We dialogue at an hourly rate with those thinking about getting into "MpS" or the "copier industry".

But we don't want to be simply analysts forecasting from the sidelines utilizing data, interviews, and algorithms.

We've both sold copiers, facilities management, EDM, software, services, blocks of time, toner, people, and projects and we've been paid to teach others how we've done it.

We can teach your sales team over the Internet, just like all the other trainers. Heck, we can even put together an hour-long commercial, call it "educational", on how our technique is better than theirs and present it at the next conference.

But we don't simply want to be instructors whose relevance fades with each passing day.

"Risk? What risk.  Sign up for my 600-month training program and everything will be fine.  Press hard, you're making 12 copies..."

We've learned some pundits simply TELL people how others have done it, without ever doing it themselves.  Worse, most programs are geared for quantity, instead of the quality of relationships - they sell seats, not success.  The moment you leave their class, session, or webinar, it's time to sell more seats.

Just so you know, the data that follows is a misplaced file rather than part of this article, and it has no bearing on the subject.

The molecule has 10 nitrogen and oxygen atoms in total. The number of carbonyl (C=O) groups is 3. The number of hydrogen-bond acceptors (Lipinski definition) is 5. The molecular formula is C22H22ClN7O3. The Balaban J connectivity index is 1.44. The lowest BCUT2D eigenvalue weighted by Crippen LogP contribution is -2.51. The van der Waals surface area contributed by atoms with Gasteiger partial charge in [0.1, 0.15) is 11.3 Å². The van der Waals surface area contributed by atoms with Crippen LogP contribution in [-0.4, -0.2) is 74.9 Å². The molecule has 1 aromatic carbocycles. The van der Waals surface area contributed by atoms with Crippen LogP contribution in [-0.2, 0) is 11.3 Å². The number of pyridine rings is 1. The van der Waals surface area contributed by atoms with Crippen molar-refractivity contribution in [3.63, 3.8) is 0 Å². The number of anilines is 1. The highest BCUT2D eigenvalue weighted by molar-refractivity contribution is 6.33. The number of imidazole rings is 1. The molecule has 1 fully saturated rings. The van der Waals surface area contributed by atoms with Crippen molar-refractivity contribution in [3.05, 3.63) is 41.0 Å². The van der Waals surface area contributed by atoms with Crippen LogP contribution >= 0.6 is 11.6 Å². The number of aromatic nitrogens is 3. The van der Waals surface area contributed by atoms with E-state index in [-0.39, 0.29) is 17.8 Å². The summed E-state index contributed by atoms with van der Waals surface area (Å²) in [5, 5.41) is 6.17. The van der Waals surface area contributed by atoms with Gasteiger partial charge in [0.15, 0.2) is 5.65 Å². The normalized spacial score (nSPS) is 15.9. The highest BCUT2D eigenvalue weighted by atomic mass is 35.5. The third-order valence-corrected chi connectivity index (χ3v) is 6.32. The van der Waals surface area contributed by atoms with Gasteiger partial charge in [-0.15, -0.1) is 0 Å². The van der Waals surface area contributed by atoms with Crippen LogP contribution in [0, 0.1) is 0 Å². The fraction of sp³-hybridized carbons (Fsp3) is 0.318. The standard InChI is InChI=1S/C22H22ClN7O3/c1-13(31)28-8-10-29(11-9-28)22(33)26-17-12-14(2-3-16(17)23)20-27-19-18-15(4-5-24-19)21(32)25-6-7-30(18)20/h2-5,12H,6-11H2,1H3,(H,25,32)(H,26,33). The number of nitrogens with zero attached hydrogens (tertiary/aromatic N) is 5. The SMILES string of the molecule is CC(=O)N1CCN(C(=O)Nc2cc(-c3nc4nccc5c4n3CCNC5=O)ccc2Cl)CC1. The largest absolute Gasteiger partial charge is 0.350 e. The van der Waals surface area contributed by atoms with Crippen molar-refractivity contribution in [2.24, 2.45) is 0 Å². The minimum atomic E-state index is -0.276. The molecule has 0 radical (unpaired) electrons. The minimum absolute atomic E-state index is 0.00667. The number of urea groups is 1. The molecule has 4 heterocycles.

Now, this model works - millions have joined Tony Robbins over the coals.  Yet,  it is easy to see how the angst in our little niche revolves around empty promises and misaligned expectation levels typically set by people who have little risk in the outcome and gain from the mystery they, themselves generate.

Remember, who were the folks who promoted the phrase, "Where there is a mystery, there is margin"?
- if we create the mystery, we create the margin.

Think about that for a second.
Benchmarks, KPI, and the way others have done it -

Another intriguing and mystifying aspect of the consulting gig is benchmarking.  Benchmarks sound good - a measuring of something deemed as an industry standard - "How can you get where you're going if you don't know where you are?" so the saying goes.

But if everyone is going in the wrong direction, why should you?  Because you're comfortable in crowds, aren't you?  Admit it.

The analysts and consultants create the benchmark, which in turn illustrates a GAP that can only be filled by attending a class, their class - or hiring an expert, their expert.  Think I'm wrong, ask one. Insidious.  There is a big difference between creating benchmarks and discovering your, unique measuring marks.